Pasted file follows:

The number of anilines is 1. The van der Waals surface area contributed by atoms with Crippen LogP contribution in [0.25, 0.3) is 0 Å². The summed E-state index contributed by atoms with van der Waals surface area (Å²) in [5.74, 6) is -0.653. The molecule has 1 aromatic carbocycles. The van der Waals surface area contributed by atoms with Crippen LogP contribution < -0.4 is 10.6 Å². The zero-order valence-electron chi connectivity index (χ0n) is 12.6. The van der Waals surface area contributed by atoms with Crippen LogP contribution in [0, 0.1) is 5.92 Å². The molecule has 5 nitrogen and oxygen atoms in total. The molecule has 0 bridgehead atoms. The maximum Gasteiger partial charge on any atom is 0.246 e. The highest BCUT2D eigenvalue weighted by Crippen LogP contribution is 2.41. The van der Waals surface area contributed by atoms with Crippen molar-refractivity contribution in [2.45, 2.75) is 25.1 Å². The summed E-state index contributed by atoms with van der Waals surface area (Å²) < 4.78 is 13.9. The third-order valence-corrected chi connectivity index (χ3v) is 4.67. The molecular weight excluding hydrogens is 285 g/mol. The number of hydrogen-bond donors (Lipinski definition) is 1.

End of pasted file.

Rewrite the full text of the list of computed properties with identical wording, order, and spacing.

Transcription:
The number of anilines is 1. The van der Waals surface area contributed by atoms with Crippen LogP contribution in [0.25, 0.3) is 0 Å². The summed E-state index contributed by atoms with van der Waals surface area (Å²) in [5.74, 6) is -0.653. The molecule has 1 aromatic carbocycles. The van der Waals surface area contributed by atoms with Crippen LogP contribution < -0.4 is 10.6 Å². The zero-order valence-electron chi connectivity index (χ0n) is 12.6. The van der Waals surface area contributed by atoms with Crippen LogP contribution in [0, 0.1) is 5.92 Å². The molecule has 5 nitrogen and oxygen atoms in total. The molecule has 0 bridgehead atoms. The maximum Gasteiger partial charge on any atom is 0.246 e. The highest BCUT2D eigenvalue weighted by Crippen LogP contribution is 2.41. The van der Waals surface area contributed by atoms with Crippen molar-refractivity contribution in [2.45, 2.75) is 25.1 Å². The summed E-state index contributed by atoms with van der Waals surface area (Å²) < 4.78 is 13.9. The third-order valence-corrected chi connectivity index (χ3v) is 4.67. The molecular weight excluding hydrogens is 285 g/mol. The number of hydrogen-bond donors (Lipinski definition) is 1.